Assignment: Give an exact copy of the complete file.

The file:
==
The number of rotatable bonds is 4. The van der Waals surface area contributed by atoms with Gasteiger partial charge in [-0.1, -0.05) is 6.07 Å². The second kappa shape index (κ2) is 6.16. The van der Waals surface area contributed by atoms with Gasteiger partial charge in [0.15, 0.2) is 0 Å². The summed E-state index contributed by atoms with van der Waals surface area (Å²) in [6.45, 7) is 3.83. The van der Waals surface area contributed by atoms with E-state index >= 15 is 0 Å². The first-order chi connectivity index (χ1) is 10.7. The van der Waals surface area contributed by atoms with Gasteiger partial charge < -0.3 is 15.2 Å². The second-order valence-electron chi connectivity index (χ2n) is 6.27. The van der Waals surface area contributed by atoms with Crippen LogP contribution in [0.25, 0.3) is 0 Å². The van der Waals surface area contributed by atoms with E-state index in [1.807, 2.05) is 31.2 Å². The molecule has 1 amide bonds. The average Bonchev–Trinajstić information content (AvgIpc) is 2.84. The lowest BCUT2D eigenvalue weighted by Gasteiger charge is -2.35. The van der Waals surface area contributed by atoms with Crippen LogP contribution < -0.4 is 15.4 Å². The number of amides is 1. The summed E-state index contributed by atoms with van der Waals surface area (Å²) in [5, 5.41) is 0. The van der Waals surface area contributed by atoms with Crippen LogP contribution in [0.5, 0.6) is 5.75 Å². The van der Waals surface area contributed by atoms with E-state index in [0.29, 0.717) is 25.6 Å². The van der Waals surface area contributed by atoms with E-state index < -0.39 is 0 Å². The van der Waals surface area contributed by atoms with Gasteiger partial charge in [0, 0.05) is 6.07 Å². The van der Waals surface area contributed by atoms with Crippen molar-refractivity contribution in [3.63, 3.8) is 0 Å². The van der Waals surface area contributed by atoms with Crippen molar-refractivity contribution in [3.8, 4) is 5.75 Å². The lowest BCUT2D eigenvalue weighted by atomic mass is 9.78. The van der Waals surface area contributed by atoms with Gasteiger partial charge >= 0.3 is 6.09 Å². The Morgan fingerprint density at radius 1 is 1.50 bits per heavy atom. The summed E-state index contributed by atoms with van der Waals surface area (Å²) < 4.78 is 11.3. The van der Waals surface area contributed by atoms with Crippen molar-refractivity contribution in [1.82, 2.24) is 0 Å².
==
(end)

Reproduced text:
The number of rotatable bonds is 4. The van der Waals surface area contributed by atoms with Gasteiger partial charge in [-0.1, -0.05) is 6.07 Å². The second kappa shape index (κ2) is 6.16. The van der Waals surface area contributed by atoms with Gasteiger partial charge in [0.15, 0.2) is 0 Å². The summed E-state index contributed by atoms with van der Waals surface area (Å²) in [6.45, 7) is 3.83. The van der Waals surface area contributed by atoms with E-state index >= 15 is 0 Å². The first-order chi connectivity index (χ1) is 10.7. The van der Waals surface area contributed by atoms with Gasteiger partial charge < -0.3 is 15.2 Å². The second-order valence-electron chi connectivity index (χ2n) is 6.27. The van der Waals surface area contributed by atoms with Crippen LogP contribution in [0.25, 0.3) is 0 Å². The van der Waals surface area contributed by atoms with E-state index in [1.807, 2.05) is 31.2 Å². The molecule has 1 amide bonds. The average Bonchev–Trinajstić information content (AvgIpc) is 2.84. The lowest BCUT2D eigenvalue weighted by Gasteiger charge is -2.35. The van der Waals surface area contributed by atoms with Crippen LogP contribution < -0.4 is 15.4 Å². The number of amides is 1. The summed E-state index contributed by atoms with van der Waals surface area (Å²) in [5, 5.41) is 0. The van der Waals surface area contributed by atoms with Crippen LogP contribution in [0.5, 0.6) is 5.75 Å². The van der Waals surface area contributed by atoms with E-state index in [0.29, 0.717) is 25.6 Å². The van der Waals surface area contributed by atoms with E-state index < -0.39 is 0 Å². The van der Waals surface area contributed by atoms with Gasteiger partial charge in [0, 0.05) is 6.07 Å². The van der Waals surface area contributed by atoms with Crippen molar-refractivity contribution in [3.63, 3.8) is 0 Å². The van der Waals surface area contributed by atoms with Crippen molar-refractivity contribution in [3.8, 4) is 5.75 Å². The lowest BCUT2D eigenvalue weighted by atomic mass is 9.78. The van der Waals surface area contributed by atoms with Gasteiger partial charge >= 0.3 is 6.09 Å². The Morgan fingerprint density at radius 1 is 1.50 bits per heavy atom. The summed E-state index contributed by atoms with van der Waals surface area (Å²) < 4.78 is 11.3. The van der Waals surface area contributed by atoms with Crippen molar-refractivity contribution in [1.82, 2.24) is 0 Å².